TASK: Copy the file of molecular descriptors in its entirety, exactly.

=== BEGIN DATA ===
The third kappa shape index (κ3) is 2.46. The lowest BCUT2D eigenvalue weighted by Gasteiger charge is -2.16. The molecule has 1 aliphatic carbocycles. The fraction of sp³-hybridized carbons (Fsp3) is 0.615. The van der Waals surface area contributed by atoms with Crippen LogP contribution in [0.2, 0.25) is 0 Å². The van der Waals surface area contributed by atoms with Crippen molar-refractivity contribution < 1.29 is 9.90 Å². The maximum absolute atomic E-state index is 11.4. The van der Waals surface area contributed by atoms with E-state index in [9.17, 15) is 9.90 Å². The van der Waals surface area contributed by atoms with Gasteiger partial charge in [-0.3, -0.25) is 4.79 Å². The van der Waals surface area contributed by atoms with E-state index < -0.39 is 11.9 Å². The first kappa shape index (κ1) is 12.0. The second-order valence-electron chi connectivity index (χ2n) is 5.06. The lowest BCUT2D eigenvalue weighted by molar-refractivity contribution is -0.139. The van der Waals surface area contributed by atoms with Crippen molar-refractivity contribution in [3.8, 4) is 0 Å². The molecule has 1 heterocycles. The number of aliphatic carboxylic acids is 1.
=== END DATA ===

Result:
The third kappa shape index (κ3) is 2.46. The lowest BCUT2D eigenvalue weighted by Gasteiger charge is -2.16. The molecule has 1 aliphatic carbocycles. The fraction of sp³-hybridized carbons (Fsp3) is 0.615. The van der Waals surface area contributed by atoms with Crippen LogP contribution in [0.2, 0.25) is 0 Å². The van der Waals surface area contributed by atoms with Crippen molar-refractivity contribution < 1.29 is 9.90 Å². The maximum absolute atomic E-state index is 11.4. The van der Waals surface area contributed by atoms with E-state index in [9.17, 15) is 9.90 Å². The van der Waals surface area contributed by atoms with Gasteiger partial charge in [-0.3, -0.25) is 4.79 Å². The van der Waals surface area contributed by atoms with E-state index < -0.39 is 11.9 Å². The first kappa shape index (κ1) is 12.0. The second-order valence-electron chi connectivity index (χ2n) is 5.06. The lowest BCUT2D eigenvalue weighted by molar-refractivity contribution is -0.139. The van der Waals surface area contributed by atoms with Crippen molar-refractivity contribution in [3.8, 4) is 0 Å². The molecule has 1 heterocycles. The number of aliphatic carboxylic acids is 1.